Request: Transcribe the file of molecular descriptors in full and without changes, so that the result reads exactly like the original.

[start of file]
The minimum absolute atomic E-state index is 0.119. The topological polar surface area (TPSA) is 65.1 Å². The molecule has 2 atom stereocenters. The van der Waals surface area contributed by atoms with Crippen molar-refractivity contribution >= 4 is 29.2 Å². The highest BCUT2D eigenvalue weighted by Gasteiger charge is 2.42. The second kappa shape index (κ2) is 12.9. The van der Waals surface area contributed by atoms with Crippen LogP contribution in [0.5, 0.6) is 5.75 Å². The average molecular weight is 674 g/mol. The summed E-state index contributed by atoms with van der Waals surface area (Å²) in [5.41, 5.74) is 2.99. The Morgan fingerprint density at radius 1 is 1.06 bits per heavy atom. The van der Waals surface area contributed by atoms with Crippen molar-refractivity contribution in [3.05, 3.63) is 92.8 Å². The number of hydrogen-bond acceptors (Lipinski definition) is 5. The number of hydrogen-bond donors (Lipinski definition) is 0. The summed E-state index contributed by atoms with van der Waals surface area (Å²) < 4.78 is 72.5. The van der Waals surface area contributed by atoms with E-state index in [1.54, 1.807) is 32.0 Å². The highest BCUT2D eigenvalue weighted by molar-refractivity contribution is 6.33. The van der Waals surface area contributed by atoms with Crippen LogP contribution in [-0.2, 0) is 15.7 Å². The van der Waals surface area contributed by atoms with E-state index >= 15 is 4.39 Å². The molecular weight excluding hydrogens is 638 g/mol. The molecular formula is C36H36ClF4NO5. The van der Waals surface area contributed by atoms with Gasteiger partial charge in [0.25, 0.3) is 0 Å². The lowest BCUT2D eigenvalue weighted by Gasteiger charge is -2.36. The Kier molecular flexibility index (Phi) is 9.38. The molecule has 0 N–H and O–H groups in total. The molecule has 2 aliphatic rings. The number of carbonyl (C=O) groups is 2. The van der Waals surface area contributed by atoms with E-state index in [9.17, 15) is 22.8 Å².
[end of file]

The minimum absolute atomic E-state index is 0.119. The topological polar surface area (TPSA) is 65.1 Å². The molecule has 2 atom stereocenters. The van der Waals surface area contributed by atoms with Crippen molar-refractivity contribution >= 4 is 29.2 Å². The highest BCUT2D eigenvalue weighted by Gasteiger charge is 2.42. The second kappa shape index (κ2) is 12.9. The van der Waals surface area contributed by atoms with Crippen LogP contribution in [0.5, 0.6) is 5.75 Å². The average molecular weight is 674 g/mol. The summed E-state index contributed by atoms with van der Waals surface area (Å²) in [5.41, 5.74) is 2.99. The Morgan fingerprint density at radius 1 is 1.06 bits per heavy atom. The van der Waals surface area contributed by atoms with Crippen molar-refractivity contribution in [3.05, 3.63) is 92.8 Å². The number of hydrogen-bond acceptors (Lipinski definition) is 5. The number of hydrogen-bond donors (Lipinski definition) is 0. The summed E-state index contributed by atoms with van der Waals surface area (Å²) < 4.78 is 72.5. The van der Waals surface area contributed by atoms with E-state index in [1.54, 1.807) is 32.0 Å². The highest BCUT2D eigenvalue weighted by molar-refractivity contribution is 6.33. The van der Waals surface area contributed by atoms with Crippen LogP contribution in [-0.2, 0) is 15.7 Å². The van der Waals surface area contributed by atoms with E-state index >= 15 is 4.39 Å². The molecular weight excluding hydrogens is 638 g/mol. The molecular formula is C36H36ClF4NO5. The van der Waals surface area contributed by atoms with Gasteiger partial charge in [0.25, 0.3) is 0 Å². The lowest BCUT2D eigenvalue weighted by Gasteiger charge is -2.36. The Kier molecular flexibility index (Phi) is 9.38. The molecule has 0 N–H and O–H groups in total. The molecule has 2 aliphatic rings. The number of carbonyl (C=O) groups is 2. The van der Waals surface area contributed by atoms with E-state index in [9.17, 15) is 22.8 Å².